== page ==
Seconds are…

Seconds are the gold dust of time. I’ve been unable to discover who wrote that. If you know, tell me. Regardless, it’s true. None of us know when our lives are going to end. If you knew you were going to live a long life, would you regard your seconds as something less than gold?

I’ve come uncomfortably close to death several times in recent years. I remember, during those times, the strange sense of things slipping through my fingers. Matter no longer retains the stability and sturdiness of matter in such circumstances. It becomes something much more delicate.

The universe contracts and you truly find yourself alone on Shakespeare’s stage, spotlit in one tiny pool of light, silent and tensely waiting for the next revolution of the second hand. The spotlight is so bright you cannot see who is watching in the audience.

Keep your dustpan handy and sweep up your seconds. They’re worth something more than gold.

4 thoughts on “Seconds are…”

  1. It appears that the quote actually goes “Spare moments are the gold dust of time” and it was first uttered by Bishop Hail, whoever he or she was or is (that bit seems quite elusive; Google is silent on the topic).

    However, what you’re saying about seconds is quite true, so I suppose that means you’re the one who wrote the bit about seconds being gold dust. And I don’t have any profound response to make – other than perhaps Martin Luther’s (another unverified quote): “If the world were to end tomorrow, today I would still plant my apple tree and pay my debts.” And hug my child. Sometimes the significant is in the mundane.

    1. Ah, Bishop Hail. I’ve never heard of him either. Good old Martin Luther. I’ve heard that apple tree quote before. Or, additionally, the significant is in the insignificant.

  2. I pay my bills today by being a paramedic. I’ve been doing pre-hospital medicine for 30 years. A fraction of those I meet accept the fact that they are about to die, let alone have planned for it! I’ve yet to meet anyone who is truly bulletproof, and few who believe they are not.

    My mother died in 1987 at age 61 shortly after her 40th anniversary with my father. I’m just about there. My sister is older than my mother was when she passed away. Her death had a huge impact on me. My sister now has breast cancer. I’m seeing the neurosurgeon at 1pm today about a brain tumor…a “good” brain tumor, so I am told. I’ll have to ask Mary Tyler Moore and Sheryl Crow how much fun it is next time I see them 😉

    I was an executive in the semiconductor industry – you know, those companies that devour precious agriculture land in California, then 10 years later go out of business and ship all the jobs to Asia. After 26 years, I had the choice, if you want to call it that, of going to Asia along with all the jobs I had sent over there. I wanted nothing to do with it. We moved from the city to our ranch where I made a lot of memories with my youngest two daughers. Unfortunately, the oldest daughter knew me as the man she met at the airport who brought home gifts from far-away places. I figured out too late what I had lost. After that epiphany, I took the younger two and my wife with me when I could. Their passports are full. Now, my youngest wants to study abroad in Italy!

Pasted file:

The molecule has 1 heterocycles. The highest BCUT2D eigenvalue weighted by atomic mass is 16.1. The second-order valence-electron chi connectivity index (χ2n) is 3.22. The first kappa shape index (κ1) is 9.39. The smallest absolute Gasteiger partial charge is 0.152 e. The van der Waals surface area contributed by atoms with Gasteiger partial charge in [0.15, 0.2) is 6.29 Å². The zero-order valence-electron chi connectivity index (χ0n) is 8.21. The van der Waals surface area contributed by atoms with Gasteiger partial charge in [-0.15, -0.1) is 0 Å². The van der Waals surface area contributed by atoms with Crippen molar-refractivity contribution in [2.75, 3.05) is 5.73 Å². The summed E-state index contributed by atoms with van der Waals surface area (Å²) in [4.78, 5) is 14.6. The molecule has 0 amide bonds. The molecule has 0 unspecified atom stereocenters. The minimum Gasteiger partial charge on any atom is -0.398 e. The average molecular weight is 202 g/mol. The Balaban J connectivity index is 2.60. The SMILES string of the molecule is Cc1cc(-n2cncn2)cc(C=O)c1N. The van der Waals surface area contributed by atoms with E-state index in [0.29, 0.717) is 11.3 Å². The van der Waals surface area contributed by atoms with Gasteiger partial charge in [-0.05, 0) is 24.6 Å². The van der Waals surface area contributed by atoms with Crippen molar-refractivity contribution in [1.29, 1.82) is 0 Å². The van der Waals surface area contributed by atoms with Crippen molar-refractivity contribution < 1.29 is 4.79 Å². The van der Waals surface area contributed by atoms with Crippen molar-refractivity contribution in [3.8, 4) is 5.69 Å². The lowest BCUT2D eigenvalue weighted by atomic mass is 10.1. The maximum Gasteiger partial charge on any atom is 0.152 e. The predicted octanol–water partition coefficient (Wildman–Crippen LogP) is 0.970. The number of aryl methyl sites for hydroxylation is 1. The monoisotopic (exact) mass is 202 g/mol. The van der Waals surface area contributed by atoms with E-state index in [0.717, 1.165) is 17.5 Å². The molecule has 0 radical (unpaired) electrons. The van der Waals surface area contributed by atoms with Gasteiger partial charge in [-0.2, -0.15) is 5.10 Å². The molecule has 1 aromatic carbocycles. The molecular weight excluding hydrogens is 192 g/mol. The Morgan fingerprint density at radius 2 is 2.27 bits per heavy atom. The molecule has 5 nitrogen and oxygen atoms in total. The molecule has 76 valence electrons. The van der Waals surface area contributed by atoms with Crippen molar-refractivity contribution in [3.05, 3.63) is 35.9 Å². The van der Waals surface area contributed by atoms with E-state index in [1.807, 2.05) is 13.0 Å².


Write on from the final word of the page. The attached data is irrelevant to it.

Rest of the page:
Make the right choices now…today…while you are young. Have a reasonable bucket list and start working on it. Experience life to its fullest with your spouse and children. I expect nothing short of an outstanding report from you in five years.

    1. Sorry to hear about the tumor, Doug. I hope to hear good news on that front.

      Great advice. I’m glad your story changed course. While you might have suffered professionally from your choice, it sounds like your family benefited greatly. I saw my dad make a choice like that when we were young. He decided to not do the winter deal down in Arizona and in the California desert, which would have necessitated leaving the family for about two months every year. That annual pilgrimage down south for the winter lettuce deal broke up a lot of families around us, despite the financial payoff. I’m indebted to him. Hopefully I can be wise enough to make the same kinds of choices for my two little kiddos and my wife.

      Like Solomon said, all flesh is like grass…

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